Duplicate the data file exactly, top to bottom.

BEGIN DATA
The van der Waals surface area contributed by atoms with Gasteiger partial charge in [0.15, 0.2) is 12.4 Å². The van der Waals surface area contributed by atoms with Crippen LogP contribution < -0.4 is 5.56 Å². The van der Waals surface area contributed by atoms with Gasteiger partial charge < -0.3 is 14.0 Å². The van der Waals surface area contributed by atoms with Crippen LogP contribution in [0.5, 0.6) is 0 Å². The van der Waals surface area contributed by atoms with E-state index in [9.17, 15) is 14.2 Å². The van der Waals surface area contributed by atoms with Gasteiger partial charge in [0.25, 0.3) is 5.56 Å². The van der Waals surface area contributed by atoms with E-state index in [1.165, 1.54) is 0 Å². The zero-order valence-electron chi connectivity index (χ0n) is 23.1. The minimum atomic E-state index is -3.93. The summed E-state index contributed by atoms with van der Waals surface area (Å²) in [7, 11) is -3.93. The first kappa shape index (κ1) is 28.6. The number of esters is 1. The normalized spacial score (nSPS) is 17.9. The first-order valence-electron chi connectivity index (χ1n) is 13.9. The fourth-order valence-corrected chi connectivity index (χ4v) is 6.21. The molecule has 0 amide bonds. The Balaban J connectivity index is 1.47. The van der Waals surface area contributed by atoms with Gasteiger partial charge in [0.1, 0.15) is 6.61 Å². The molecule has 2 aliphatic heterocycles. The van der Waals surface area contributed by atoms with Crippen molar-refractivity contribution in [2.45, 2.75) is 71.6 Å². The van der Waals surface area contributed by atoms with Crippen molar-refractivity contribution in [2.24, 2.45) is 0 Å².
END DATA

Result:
The van der Waals surface area contributed by atoms with Gasteiger partial charge in [0.15, 0.2) is 12.4 Å². The van der Waals surface area contributed by atoms with Crippen LogP contribution < -0.4 is 5.56 Å². The van der Waals surface area contributed by atoms with Gasteiger partial charge < -0.3 is 14.0 Å². The van der Waals surface area contributed by atoms with Crippen LogP contribution in [0.5, 0.6) is 0 Å². The van der Waals surface area contributed by atoms with E-state index in [9.17, 15) is 14.2 Å². The van der Waals surface area contributed by atoms with Gasteiger partial charge in [0.25, 0.3) is 5.56 Å². The van der Waals surface area contributed by atoms with E-state index in [1.165, 1.54) is 0 Å². The zero-order valence-electron chi connectivity index (χ0n) is 23.1. The minimum atomic E-state index is -3.93. The summed E-state index contributed by atoms with van der Waals surface area (Å²) in [7, 11) is -3.93. The first kappa shape index (κ1) is 28.6. The number of esters is 1. The normalized spacial score (nSPS) is 17.9. The first-order valence-electron chi connectivity index (χ1n) is 13.9. The fourth-order valence-corrected chi connectivity index (χ4v) is 6.21. The molecule has 0 amide bonds. The Balaban J connectivity index is 1.47. The van der Waals surface area contributed by atoms with Gasteiger partial charge in [0.1, 0.15) is 6.61 Å². The molecule has 2 aliphatic heterocycles. The van der Waals surface area contributed by atoms with Crippen molar-refractivity contribution in [2.45, 2.75) is 71.6 Å². The van der Waals surface area contributed by atoms with Crippen molar-refractivity contribution in [2.24, 2.45) is 0 Å².